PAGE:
I learned of Dan Fogelberg's death at 6 AM on a Monday morning. As my favorite news anchor read the brief obituary, I literally doubled over in tears. My husband climbed out of bed and came toward me to be of some comfort. He looked at me and said, "I understand".
How could he possibly understand? Over the past 8 years, I had lost my 40 year old brother to a traumatic brain injury, slowly watched my mother fall into the depths of dementia and die, lost a stepfather, dealt with my husband's own bout with prostate cancer, and slammed head on into middle age.
I was raised in an emotionally explosive home, and music was my favorite hiding place. My first true love was Neil Young. I wrapped myself up in his music, and imagined that he could heal all of my hurts and keep me safe. At the tender age of 13 I spent hours in my room with Neil, my only friend, and the only person who understood me. I started playing guitar so I could play and sing his music. I’m convinced that his music saved me somehow, and protected me from harsher realities.
It was in my teens that I discovered Dan Fogelberg, my shining light and romantic ideal, some kind of beacon of hope for a lost and longing 17-year-old girl. My sister had a copy of one of his albums and she let me borrow it. For a teenage girl, it was a passionate and sensual experience. It increased my feelings of angst, but it also made me feel hopeful and embraced at the same time. I felt that Dan somehow "got me", and this gave me something to cling to.
I yearned and ached for Dan Fogelberg. I had convinced myself that I knew who he was. I knew that he was sensitive and emotionally available, and I was certain that he had all of the answers to my questions. I was sure that he could somehow perfect my life. He had no flaws.
I never missed an opportunity to see him in concert during the 1970’s. He performed in Berkeley and Oakland several times when he was at his most popular. Funny though, as I sat at these concerts, I somehow felt as if my life was passing me by, and that I would never be the person who I imagined that I might become. Somehow I just didn’t measure up to the golden pedestal that I had placed Dan upon. I would sit at these concerts in tears, because part of me went there with the hope of somehow meeting Dan. Perhaps there was a way back stage? There never was, and I sometime felt bitterly disappointed.
Years later, my sister and I went to see him in Northern California. I hadn’t kept track of him, or how his music had changed or evolved. In fact, I really hadn’t given him very much thought since I was in college. I wasn’t listening to his music anymore, but the opportunity to see him again was intriguing, and those old feelings were suddenly awakened.
We were seated at a front table at a very small venue. I could practically touch my former fantasy man. You would have thought that I would have been in some sort of ecstasy, and filled with gratitude at this opportunity to see him perform again. I know that this was years later and that I had evolved as a person, yet I was surprised when I noticed that I was filled with hostility toward him. How opportune it was then, that I was able to finally get Dan’s attention.
I proceeded to get really drunk, and I kept yelling, "sing Netherlands", which is a song that he no longer performed since having throat problems, and "how about a Scotch, Dan"? assuming that he most certainly would want to join me in my merriment. Imagine my shock then when he turned to me and said in a less than friendly tone, "why don't you have another Scotch?" I was mortified.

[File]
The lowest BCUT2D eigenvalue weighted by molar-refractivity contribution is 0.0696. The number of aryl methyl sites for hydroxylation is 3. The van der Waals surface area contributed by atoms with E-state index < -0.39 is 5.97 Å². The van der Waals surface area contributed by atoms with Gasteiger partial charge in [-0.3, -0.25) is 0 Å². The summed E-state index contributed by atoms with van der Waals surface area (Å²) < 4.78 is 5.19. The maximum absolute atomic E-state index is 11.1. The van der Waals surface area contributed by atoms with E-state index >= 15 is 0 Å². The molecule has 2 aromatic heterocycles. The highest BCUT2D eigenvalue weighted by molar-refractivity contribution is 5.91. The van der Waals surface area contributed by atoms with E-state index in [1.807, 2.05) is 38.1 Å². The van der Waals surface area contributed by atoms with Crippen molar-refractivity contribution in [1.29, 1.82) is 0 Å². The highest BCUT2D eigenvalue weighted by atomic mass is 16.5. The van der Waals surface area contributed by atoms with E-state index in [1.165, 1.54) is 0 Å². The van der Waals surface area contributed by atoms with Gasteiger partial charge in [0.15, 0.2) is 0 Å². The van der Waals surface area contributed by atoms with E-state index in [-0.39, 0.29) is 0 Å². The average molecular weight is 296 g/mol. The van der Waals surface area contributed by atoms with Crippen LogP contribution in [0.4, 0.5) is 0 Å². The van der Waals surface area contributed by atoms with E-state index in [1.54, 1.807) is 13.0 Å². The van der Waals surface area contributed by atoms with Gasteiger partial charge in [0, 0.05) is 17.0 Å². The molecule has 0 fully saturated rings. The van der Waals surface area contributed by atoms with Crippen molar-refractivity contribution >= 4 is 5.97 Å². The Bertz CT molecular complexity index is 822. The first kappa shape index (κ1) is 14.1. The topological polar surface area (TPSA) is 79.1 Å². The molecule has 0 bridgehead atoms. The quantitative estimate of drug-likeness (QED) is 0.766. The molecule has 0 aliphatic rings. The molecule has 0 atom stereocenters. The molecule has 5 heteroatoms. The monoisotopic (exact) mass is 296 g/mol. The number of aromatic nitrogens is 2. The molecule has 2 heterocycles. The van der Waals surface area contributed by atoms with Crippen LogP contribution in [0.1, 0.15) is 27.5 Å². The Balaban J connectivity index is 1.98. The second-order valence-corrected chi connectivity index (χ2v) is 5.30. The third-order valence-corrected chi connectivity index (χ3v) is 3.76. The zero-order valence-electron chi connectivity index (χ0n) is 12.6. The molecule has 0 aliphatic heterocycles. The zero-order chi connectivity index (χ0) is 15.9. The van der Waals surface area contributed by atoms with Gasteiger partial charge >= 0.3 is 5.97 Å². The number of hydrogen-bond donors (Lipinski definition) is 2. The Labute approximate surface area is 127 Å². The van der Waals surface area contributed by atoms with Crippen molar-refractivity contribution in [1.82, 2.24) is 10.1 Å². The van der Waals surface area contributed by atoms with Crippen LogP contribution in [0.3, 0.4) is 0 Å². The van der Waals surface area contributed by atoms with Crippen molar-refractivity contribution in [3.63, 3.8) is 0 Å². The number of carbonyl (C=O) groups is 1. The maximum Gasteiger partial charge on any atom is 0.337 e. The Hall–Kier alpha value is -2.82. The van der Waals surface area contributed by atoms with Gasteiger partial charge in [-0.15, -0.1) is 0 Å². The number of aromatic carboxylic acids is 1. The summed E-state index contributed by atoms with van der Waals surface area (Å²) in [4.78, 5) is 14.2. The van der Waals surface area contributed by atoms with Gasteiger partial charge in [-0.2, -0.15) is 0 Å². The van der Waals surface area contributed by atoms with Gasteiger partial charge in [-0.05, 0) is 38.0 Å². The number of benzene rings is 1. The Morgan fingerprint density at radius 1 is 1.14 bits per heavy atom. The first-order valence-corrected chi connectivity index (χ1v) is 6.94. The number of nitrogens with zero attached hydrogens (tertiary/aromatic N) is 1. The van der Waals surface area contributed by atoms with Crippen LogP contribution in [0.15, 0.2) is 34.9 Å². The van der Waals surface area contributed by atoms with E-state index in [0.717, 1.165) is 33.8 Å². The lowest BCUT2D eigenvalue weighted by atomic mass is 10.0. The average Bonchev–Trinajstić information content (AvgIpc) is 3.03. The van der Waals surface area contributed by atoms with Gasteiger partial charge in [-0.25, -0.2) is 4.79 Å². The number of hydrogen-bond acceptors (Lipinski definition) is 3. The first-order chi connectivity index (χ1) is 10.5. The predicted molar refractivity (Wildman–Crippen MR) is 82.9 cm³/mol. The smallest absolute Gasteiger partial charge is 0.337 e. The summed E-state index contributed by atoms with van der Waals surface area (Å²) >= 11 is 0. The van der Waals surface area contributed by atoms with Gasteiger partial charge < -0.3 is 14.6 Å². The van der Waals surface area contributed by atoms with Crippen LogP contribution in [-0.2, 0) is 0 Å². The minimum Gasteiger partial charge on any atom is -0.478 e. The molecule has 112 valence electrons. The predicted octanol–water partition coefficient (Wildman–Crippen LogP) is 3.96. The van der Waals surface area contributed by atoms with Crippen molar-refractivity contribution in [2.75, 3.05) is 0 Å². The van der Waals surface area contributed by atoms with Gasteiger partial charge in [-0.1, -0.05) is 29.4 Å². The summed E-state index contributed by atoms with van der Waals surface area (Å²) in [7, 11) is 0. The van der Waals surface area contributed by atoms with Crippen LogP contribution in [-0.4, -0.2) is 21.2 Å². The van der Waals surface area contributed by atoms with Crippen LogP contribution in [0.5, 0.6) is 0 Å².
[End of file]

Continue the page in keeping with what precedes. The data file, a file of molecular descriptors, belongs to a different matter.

After the concert, I felt angry and rejected. Poor Dan didn’t know that he had been in a one-sided and dysfunctional relationship with me for 20 years. How could he have known how much expectation and desire that I had projected upon him, and how could anyone have ever lived up to that in the first place?
A couple of years later, I returned to see him again. I needed some closure, and I guess that I still had a score to settle, with myself.
It was a good concert. It couldn’t have been a lovelier setting among the vineyards and the rolling hills of the Napa Valley. He performed beautifully, exuberantly. I sat in the audience with the same sister, sipping wine, the 17-year-old girl within me still wanting to feel loved and special, while the 40-year-old silently comforted her injured child within.
Ironically, I could have apologized for my behavior from years earlier. My husband was born in Peoria Illinois, and his mother Mary lived there for most of her life until her death in 2007. A few years ago, we were visiting her in Peoria and I happened to mention Dan, since he was born and raised in Peoria as well. Mary said with some delight and pride, "I play bridge with his mother Maggie every week." “Really?” I exclaimed. Secretly, I was as excited as a kid on Christmas morning. I envisioned Dan’s gold records in Maggie’s living room, and had a faint hope of being invited over to her house for a visit.
Unbelievably, my mother in law had an inside line to my former idol. We talked about it for a few minutes, then the conversation turned back to other matters, like what she needed from Schnuk's Supermarket, and where we would dine that evening.
I ended up meeting Maggie Fogelberg at my mother-in-law's funeral in 2007. She came in to the memorial, and we stood there and spoke quietly for a few minutes. We talked about my husband's mother, and we talked about Dan, and I told her how much he had meant to me over the years. She was the proud mother of a man dying of prostate cancer.
The morning that I learned of Dan’s death, I was not only grieving the death of a man who had symbolized my unmet needs and my desire for unconditional love, I was coming face to face with my own disappointments, regrets, and the realization that I couldn’t go back and make different choices in my life. I was grieving the passing of my own youth.